|Maybe it's not time to open the Bank of Sealy Posturepedic just yet, but the panelists at Friday's North Texas Realty Symposium agree that 2010 may bring some Hoover flags, as capital continues to be elusive.|
TexasLending.com prez Kevin Miller (anyone else humming the TexasLending.com jingle?) says regulations are crippling the mortgage industry for everyone except the big four banks, which are growing. He also notes that mortgage bankers and loan officers must now be licensed, unless they work at the big national banks. Since November 2008, he says the Federal Reserve purchased over $1.25 trillion in mortgage bonds (which is more than 10% of our GDP). He anticipates interest rates rising this week, too, because of moves by the Fed. “If you raise an interest rate to 20% on a mortgage, you're ruining the affordability to people,” he says.
JPMorgan Chase CRE lending exec Jeff Arrington sees more properties coming to market, but the extreme discounts everyone’s been waiting on haven't come with. “Appraisals I’ve looked at in the last three to four months haven’t had as much deterioration in value as I saw at the end of last year,” he says. There is a competition for capital, in general, across the marketplace among lenders, equity and all the real estate players, he adds. Capital is going to be more expensive to get, and a track record of performance will be crucial to closing deals.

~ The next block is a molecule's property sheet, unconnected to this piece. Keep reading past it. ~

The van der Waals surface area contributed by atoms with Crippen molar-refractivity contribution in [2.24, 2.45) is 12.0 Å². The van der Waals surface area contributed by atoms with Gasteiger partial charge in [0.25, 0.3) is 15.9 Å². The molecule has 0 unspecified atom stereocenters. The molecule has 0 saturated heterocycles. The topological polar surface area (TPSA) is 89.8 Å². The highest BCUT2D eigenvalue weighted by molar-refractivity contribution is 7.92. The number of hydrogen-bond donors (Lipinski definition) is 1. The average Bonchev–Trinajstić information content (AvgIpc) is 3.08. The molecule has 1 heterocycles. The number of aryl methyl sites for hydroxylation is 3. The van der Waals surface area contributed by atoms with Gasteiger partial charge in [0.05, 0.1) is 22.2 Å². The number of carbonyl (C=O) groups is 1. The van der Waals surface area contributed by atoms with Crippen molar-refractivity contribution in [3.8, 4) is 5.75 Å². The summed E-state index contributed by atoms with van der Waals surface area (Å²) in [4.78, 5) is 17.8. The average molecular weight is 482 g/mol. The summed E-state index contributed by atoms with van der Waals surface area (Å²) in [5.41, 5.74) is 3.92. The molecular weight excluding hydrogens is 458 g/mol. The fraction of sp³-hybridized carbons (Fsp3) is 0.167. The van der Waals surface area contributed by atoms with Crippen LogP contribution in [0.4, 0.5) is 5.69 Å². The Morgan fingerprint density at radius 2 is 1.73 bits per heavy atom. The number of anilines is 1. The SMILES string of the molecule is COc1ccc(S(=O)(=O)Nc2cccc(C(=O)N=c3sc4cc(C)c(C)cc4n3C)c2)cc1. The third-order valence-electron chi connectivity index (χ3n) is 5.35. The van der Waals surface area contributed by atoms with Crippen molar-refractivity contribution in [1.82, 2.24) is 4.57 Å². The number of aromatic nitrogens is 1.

There probably isn’t a typical deal these days, says New York Life lending VP Tim Monroe, as every deal has to be weighed carefully on its own merits. Last year, the borrowers tended to be REITs and pension funds, he says, but whether they return this year is anyone’s guess. The keys to deals getting done: if they are underwritten well and identify risk issues; and strong credit support. Debt and pricing are becoming a critical issue once again this year, he adds. There's still a disconnect between bid and ask, but it seems to be narrowing because the cost of capital is coming down.